Trying to tell the story of Tartaria in a way that believers hold it is extremely difficult. The biggest issue is that the story of Tartaria is wildly disorganized.
There isn’t any single universally agreed upon story to tell. No one seems to have earnestly tried to build the timeline. So I might be one of the first to attempt to codify the lost history of Tartaria.
I think the lack of a coherent timeline could well be the reason that the story of Tartaria and the alleged subsequent cover up of what people think of as the “true history” is what makes it all so attractive.
You can plug in an alternate telling of virtually any historical event that happened in the last thousand years.
Since most people don’t know much about the history of the Russian Empire in the 19th century or what life was like for a nomadic tribe in Central Asia in the 1700s —that vague knowledge of world history makes many people ripe to receive the retelling from anyone confidently making shit up as they go along.
Add to all that the fact that many of the authors and YouTubers who are doing most of the driving will often disagree on some of the details or just their own flourishes and speculations as they go.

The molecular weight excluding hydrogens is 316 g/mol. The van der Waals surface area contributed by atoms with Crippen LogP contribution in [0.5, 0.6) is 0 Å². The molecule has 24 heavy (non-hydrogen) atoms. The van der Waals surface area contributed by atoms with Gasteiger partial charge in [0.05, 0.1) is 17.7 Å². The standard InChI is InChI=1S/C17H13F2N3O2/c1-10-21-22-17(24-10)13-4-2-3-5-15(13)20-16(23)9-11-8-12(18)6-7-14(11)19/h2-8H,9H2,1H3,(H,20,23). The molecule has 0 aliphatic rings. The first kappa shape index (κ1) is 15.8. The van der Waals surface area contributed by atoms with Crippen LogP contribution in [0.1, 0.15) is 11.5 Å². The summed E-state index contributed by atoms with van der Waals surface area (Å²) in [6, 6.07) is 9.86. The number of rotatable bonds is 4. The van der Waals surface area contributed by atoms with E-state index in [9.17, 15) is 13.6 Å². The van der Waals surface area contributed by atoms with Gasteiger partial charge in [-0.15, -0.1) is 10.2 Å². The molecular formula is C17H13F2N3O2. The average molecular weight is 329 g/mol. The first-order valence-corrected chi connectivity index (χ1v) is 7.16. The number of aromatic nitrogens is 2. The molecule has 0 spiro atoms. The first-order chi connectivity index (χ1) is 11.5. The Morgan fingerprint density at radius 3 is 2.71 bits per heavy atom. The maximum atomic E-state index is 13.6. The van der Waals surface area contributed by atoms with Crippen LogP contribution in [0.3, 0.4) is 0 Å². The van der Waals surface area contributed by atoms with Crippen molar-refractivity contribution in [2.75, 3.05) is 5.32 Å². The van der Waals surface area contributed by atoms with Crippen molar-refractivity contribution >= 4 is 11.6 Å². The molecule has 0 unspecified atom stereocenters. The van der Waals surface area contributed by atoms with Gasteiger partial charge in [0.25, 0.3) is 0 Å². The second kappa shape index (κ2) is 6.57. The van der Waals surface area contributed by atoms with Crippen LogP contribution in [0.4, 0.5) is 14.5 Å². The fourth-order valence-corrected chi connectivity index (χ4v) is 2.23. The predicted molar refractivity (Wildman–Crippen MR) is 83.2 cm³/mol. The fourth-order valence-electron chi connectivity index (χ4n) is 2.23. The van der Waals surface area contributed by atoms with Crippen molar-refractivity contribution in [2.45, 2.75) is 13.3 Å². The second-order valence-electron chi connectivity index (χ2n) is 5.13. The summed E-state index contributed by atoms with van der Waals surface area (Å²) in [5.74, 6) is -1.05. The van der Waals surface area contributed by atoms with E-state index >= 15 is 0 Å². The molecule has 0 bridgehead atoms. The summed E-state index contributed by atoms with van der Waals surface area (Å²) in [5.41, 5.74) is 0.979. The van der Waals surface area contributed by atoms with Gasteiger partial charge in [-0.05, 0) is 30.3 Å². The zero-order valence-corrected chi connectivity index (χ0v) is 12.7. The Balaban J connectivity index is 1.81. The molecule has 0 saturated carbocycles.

There’s a tremendous amount of riffing that people do in these videos. You’ll hear a lot of these presenters say something along the lines of, “you know, I haven’t actually thought about it like this until just now.” And then they proceed to rattle off some previously unexplored connection between the Tartarian Empire and a secret, global consortium of Jews who opposed it.
This is a truly crowdsourced conspiracy story, with thousands and thousands of people writing it collectively and simultaneously.
Nihilore – In the Belly of the Whale (CC-BY-4.0)
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